[time-nuts] HP5065 - Some OP-Amp, FB and Teflon ...
csteinmetz at yandex.com
Tue Nov 28 12:37:12 EST 2017
> I looked up the schematic for the 5065A, couldn't find
> the OPA111 anywhere
> The LT1793 in particular is marketed as a drop-in replacement for the
> OPA111, although some of the specs seem worse.
> TI points people toward the OPA124 and OPA627 parts. In particular the
> OPA627 is interesting in that it's available in the same TO-99 package
See attached schematic of the newer A9 assembly.
The parameters of the OPA111 that could be relevant in the A9 integrator
circuit are (i) offset voltage, (ii) input bias (leakage) current, (iii)
noise, and (iv) the hermetic package.
Looking at the schematic, both op-amp inputs see an input resistance of
10k. Because of this low resistance, the opamp would have to have an
input bias current in the low nanoamp range before the offset due to the
bias current would equal the offset due to the input offset voltage.
So, we can conclude that ultra-low bias current is *not* the reason HP
chose the OPA111.
While the OPA111 input noise is reasonably low as FET-input op-amps go
-- in the signal band -- it is bordering on outrageously high at
baseband (60-80 nV/sqrtHz at 10Hz), and it is this baseband noise that
is important for an integrator. So, it appears that ultra-low noise is
also *not* the reason HP chose the OPA111. So we are left with offset
voltage (<250uV) and the hermetic packaging as the qualities that may be
important for a replacement op-amp (assuming its input bias current is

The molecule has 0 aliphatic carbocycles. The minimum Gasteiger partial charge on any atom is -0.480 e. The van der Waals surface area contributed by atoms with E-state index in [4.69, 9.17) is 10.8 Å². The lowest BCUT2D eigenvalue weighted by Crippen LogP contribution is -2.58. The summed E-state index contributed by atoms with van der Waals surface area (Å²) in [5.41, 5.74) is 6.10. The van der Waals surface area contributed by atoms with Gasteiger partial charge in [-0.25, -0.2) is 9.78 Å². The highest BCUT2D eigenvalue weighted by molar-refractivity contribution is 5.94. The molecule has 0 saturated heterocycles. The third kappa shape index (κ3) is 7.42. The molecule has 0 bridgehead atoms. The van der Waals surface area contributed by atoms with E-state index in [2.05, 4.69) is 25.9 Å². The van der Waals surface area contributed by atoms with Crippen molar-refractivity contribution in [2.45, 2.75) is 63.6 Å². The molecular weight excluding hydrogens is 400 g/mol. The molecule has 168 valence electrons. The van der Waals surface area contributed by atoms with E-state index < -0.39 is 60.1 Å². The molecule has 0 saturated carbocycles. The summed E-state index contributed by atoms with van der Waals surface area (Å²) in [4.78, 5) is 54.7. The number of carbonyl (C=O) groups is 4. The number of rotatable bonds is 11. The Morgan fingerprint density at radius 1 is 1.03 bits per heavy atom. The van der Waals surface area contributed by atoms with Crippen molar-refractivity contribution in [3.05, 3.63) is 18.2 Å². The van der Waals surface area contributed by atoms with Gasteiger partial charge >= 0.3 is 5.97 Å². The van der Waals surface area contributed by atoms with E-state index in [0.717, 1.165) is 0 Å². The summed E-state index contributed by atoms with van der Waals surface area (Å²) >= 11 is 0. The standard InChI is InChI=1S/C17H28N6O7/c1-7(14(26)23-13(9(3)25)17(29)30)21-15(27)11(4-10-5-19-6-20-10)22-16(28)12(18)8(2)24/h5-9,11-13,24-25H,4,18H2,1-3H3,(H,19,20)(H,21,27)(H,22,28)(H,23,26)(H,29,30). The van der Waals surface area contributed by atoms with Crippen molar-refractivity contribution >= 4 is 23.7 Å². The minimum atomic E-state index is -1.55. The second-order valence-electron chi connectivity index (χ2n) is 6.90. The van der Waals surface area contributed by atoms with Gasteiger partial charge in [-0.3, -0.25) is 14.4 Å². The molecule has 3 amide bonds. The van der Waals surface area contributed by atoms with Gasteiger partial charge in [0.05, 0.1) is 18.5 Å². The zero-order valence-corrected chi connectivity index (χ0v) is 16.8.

less than, say, 1nA).
Unfortunately, the isolation from environmental factors (humidity and
barometric pressure) provided by the hermetic package probably *IS* the
primary reason HP chose the OPA111 in the first place (there are lots of
precision op-amps with better offset performance than the 111 and bias
currents <1nA). Also unfortunately, all of the other precision op-amps
in the hermetic TO-99 package have the same problem as the OPA111 --
they cost US$50 to US$100. (This is because of the packaging.) So, you
might as well just get the OPA111.
If you want to try a plastic-packaged replacement part, knowing that it
may be unstable over variations in humidity and barometric pressure, the
OPA124 and LT1793 appear to be the best choices. The 124 has the same
poor baseband noise performance as the 111 and the same (untrimmed)
offset voltage spec, while the 1793 has much improved baseband noise but
a somewhat relaxed (untrimmed) offset voltage spec. Since the offset
will be trimmed, I think I'd choose the 1793 in the hope that the lower
baseband noise would improve the overall stability of the 5065A.
Other candidates are the LT1012 and OP97 (both bipolar). Both have much
better (untrimmed) offset voltage specs and lower baseband noise than
the 111. However, both also have offset trim circuits referenced to the
positive supply, while the 111's is referenced to the negative supply,
and they also use one different offset trim pin than the 111 (pin 8
rather than pin 5).
Finally, you would need to either build or buy little adapter boards, or
make an ugly kludge, to fit any of the plastic parts onto the A9 PC board.
Note that the OPA627 has two things against it in this application,
notwithstanding its availability in the hermetic package. First, its
offset trim circuit is referenced to the positive supply, while the
111's is referenced to the negative supply. And second, the 627 is a
wideband amplifier, which is no advantage in the integrator circuit and
could be a problem if the A9 layout, which was not designed with a
wideband op-amp in mind, causes it to oscillate.
There are no ideal choices, if one considers the price of the OPA111 a
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